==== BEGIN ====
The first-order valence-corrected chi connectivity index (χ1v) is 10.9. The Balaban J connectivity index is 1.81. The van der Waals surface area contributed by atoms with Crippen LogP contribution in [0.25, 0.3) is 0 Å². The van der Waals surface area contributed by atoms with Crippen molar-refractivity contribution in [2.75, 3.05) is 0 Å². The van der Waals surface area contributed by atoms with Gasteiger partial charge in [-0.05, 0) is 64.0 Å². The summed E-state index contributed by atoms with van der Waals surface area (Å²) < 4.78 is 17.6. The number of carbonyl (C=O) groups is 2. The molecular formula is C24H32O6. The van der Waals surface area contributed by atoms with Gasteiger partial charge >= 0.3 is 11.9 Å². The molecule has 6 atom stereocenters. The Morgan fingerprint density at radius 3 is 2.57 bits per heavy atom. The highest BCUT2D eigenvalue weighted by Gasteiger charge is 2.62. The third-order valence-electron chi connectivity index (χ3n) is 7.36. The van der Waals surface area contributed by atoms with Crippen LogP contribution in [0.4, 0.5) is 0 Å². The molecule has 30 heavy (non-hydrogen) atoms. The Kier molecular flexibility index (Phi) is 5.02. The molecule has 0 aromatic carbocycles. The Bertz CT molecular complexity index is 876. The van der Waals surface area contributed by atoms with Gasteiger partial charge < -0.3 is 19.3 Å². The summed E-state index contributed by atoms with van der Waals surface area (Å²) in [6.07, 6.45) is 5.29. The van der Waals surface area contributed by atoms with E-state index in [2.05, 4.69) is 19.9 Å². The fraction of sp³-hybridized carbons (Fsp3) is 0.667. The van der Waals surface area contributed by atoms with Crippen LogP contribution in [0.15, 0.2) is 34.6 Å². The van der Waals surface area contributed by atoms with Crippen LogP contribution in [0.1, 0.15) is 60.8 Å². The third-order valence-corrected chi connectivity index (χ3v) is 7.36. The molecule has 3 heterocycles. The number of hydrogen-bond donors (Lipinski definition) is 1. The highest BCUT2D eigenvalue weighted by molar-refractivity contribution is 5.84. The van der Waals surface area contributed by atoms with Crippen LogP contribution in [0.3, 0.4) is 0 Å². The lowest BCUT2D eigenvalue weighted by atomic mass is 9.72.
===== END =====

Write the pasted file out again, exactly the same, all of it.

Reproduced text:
The first-order valence-corrected chi connectivity index (χ1v) is 10.9. The Balaban J connectivity index is 1.81. The van der Waals surface area contributed by atoms with Crippen LogP contribution in [0.25, 0.3) is 0 Å². The van der Waals surface area contributed by atoms with Crippen molar-refractivity contribution in [2.75, 3.05) is 0 Å². The van der Waals surface area contributed by atoms with Gasteiger partial charge in [-0.05, 0) is 64.0 Å². The summed E-state index contributed by atoms with van der Waals surface area (Å²) < 4.78 is 17.6. The number of carbonyl (C=O) groups is 2. The molecular formula is C24H32O6. The van der Waals surface area contributed by atoms with Gasteiger partial charge >= 0.3 is 11.9 Å². The molecule has 6 atom stereocenters. The Morgan fingerprint density at radius 3 is 2.57 bits per heavy atom. The highest BCUT2D eigenvalue weighted by Gasteiger charge is 2.62. The third-order valence-electron chi connectivity index (χ3n) is 7.36. The van der Waals surface area contributed by atoms with Crippen LogP contribution in [0.4, 0.5) is 0 Å². The molecule has 30 heavy (non-hydrogen) atoms. The Kier molecular flexibility index (Phi) is 5.02. The molecule has 0 aromatic carbocycles. The Bertz CT molecular complexity index is 876. The van der Waals surface area contributed by atoms with Gasteiger partial charge < -0.3 is 19.3 Å². The summed E-state index contributed by atoms with van der Waals surface area (Å²) in [6.07, 6.45) is 5.29. The van der Waals surface area contributed by atoms with E-state index in [2.05, 4.69) is 19.9 Å². The fraction of sp³-hybridized carbons (Fsp3) is 0.667. The van der Waals surface area contributed by atoms with Crippen LogP contribution in [0.15, 0.2) is 34.6 Å². The van der Waals surface area contributed by atoms with Crippen LogP contribution in [0.1, 0.15) is 60.8 Å². The third-order valence-corrected chi connectivity index (χ3v) is 7.36. The molecule has 3 heterocycles. The number of hydrogen-bond donors (Lipinski definition) is 1. The highest BCUT2D eigenvalue weighted by molar-refractivity contribution is 5.84. The van der Waals surface area contributed by atoms with Crippen LogP contribution in [0.3, 0.4) is 0 Å². The lowest BCUT2D eigenvalue weighted by atomic mass is 9.72.